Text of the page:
grave

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grave

(Important), adjective chief, consequential, essential, exigent, gravis, imperative, indispensable, pressing, serious, serius, substantial, tristis, urgent, weighty

grave

(Solemn), adjective cheerless, dolorous, grim, heavy, humorless, joyless, pensive, sad, serious, sober, somber, sorrowful, spiritless, uncheery, unlively
Associated concepts: grave consequences for illegal acts
See also: bleak, critical, crucial, deadly, dire, earnest, exigent, flagrant, gross, important, lamentable, major, momentous, solemn, urgent

GRAVE. A place where a dead body is interred.
     2. The violation of the grave, by taking up the dead body, or stealing the coffin or grave clothes, is a misdemeanor at common law. 1 Russ. on. Cr. 414. A singular case, illustrative of this subject, occurred in Louisiana. A son, who inherited a large estate from his mother, buried her with all her jewels, worth $2000; he then made a sale of all he inherited from his mother, for $30,000. After this, a thief broke the grave and stole the jewels, which, after his conviction, were left with the clerk of the court, to be delivered to the owner. The son claimed them, and so did the purchaser of the inheritance; it was held that the jewels, although buried with the mother, belonged to the son, and, that they passed to the purchaser by a sale of the whole inheritance. 6 Robins. L. R. 488. See Dead Body.
     3. In New York, by statutory enactment, it is provided, that every person who shall open a grave, or other place of interment, with intent, 1. To remove the dead body of any human being, for the purpose of selling the same, or for the purpose of dissection; or, 2. To steal the coffin, or any part thereof, or the vestments or other articles interred with any dead body, shall, upon conviction, be punished by imprisonment, in a state prison, not exceeding two years, or in a county gaol, not exceeding six months, or by fine not, exceeding two hundred and fifty dollars, or by both such fine and imprisonment. Rev. Stat. part 4, tit. 5, art. 3, Sec. 15.

References in classic literature ?
Why, this is the way of it," said the minister, with the gravest air in the world: "Napoleon lately had a review, and as two or three of his old veterans expressed a desire to return to France, he gave them their dismissal, and exhorted them to `serve the good king.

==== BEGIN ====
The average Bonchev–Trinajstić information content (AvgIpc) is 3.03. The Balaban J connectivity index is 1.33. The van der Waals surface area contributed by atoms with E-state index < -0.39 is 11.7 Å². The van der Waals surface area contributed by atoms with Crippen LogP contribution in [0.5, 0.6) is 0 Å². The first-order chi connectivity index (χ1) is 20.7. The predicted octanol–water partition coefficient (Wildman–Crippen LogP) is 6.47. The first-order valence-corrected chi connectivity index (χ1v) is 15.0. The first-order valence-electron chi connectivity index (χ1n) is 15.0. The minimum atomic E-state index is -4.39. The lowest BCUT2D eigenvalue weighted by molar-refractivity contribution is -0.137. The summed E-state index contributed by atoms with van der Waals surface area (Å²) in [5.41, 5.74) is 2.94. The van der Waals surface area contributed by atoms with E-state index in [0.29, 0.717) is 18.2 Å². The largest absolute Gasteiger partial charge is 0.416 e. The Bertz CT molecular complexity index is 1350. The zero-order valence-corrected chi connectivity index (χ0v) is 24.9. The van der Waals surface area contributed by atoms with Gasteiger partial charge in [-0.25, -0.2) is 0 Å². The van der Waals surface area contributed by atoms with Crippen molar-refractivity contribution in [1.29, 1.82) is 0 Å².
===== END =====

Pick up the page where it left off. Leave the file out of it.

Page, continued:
Now, as these questions involved matters of gravest consequence, it was these to which the prince had especially desired an answer, exact, precise, positive.
I have good sons, and also much people who might call the chieftains, but the Achaeans are in the gravest danger; life and death are balanced as it were on the edge of a razor.
In fact, I cannot have been in possession of all my faculties, for I can remember the croupiers correcting my play more than once, owing to my having made mistakes of the gravest order.
I'm glad you think I have been wronged," said Newman, with that oddly humorous accent with which he often uttered words of the gravest meaning.
In her motionless blue eyes like melted sapphires, around those red lips that almost without moving could breathe enchanting sounds into the world, there was a play of light, that mysterious ripple of gaiety that seemed always to run and faintly quiver under her skin even in her gravest moods; just as in her rare moments of gaiety its warmth and radiance seemed to come to one through infinite sadness, like the sunlight of our life hiding the invincible darkness in which the universe must work out its impenetrable destiny.
Nothing would serve him but wriggling and skipping about under and over every thing that came in his way; now shouting out, and now lisping out, all manner of odd little and big words, yet preserving the gravest face in the world all the time.
At one of the central tables a very stumpy little priest sat in complete solitude, and applied himself to a pile of whitebait with the gravest sort of enjoyment.
It had the semblance of a pleasant meadow, whose slender grasses and whose velvety mosses were frosted with a shining dust, and tinted with palest green that deepened gradually to the darkest hue of the orange leaf, and deepened yet again into gravest brown, then faded into orange, then into brightest gold, and culminated in the delicate pink of a new-blown rose.
There are all degrees of natural influence, from these quarantine powers of nature, up to her dearest and gravest ministrations to the imagination and the soul.
Joe would have been willing to remain forever in this enchanting asylum; it was the realm he had pictured in his dreams; he felt himself at home; his master had to give him his exact location, and it was with the gravest air imaginable that he wrote down on his tablets fifteen degrees forty-three minutes east longitude, and eight degrees thirty-two minutes north latitude.
Schneider frowns ever more and more and shakes his head; he hints that the brain is fatally injured; he does not as yet declare that his patient is incurable, but he allows himself to express the gravest fears.